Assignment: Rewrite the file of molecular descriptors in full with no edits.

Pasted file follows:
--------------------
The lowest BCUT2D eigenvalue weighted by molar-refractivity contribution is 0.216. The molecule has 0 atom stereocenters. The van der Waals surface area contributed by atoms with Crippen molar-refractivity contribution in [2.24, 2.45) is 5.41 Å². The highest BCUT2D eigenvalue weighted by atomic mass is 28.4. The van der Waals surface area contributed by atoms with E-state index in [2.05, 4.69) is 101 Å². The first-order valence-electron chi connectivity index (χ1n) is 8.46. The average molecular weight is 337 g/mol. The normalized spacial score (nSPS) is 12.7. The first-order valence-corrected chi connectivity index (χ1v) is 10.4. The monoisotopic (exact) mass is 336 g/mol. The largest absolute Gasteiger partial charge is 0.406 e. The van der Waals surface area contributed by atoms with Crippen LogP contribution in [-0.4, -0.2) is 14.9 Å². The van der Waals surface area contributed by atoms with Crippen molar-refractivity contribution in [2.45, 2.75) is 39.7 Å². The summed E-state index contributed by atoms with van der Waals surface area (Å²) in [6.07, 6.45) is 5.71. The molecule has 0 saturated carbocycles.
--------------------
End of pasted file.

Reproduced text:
The lowest BCUT2D eigenvalue weighted by molar-refractivity contribution is 0.216. The molecule has 0 atom stereocenters. The van der Waals surface area contributed by atoms with Crippen molar-refractivity contribution in [2.24, 2.45) is 5.41 Å². The highest BCUT2D eigenvalue weighted by atomic mass is 28.4. The van der Waals surface area contributed by atoms with E-state index in [2.05, 4.69) is 101 Å². The first-order valence-electron chi connectivity index (χ1n) is 8.46. The average molecular weight is 337 g/mol. The normalized spacial score (nSPS) is 12.7. The first-order valence-corrected chi connectivity index (χ1v) is 10.4. The monoisotopic (exact) mass is 336 g/mol. The largest absolute Gasteiger partial charge is 0.406 e. The van der Waals surface area contributed by atoms with Crippen LogP contribution in [-0.4, -0.2) is 14.9 Å². The van der Waals surface area contributed by atoms with Crippen molar-refractivity contribution in [2.45, 2.75) is 39.7 Å². The summed E-state index contributed by atoms with van der Waals surface area (Å²) in [6.07, 6.45) is 5.71. The molecule has 0 saturated carbocycles.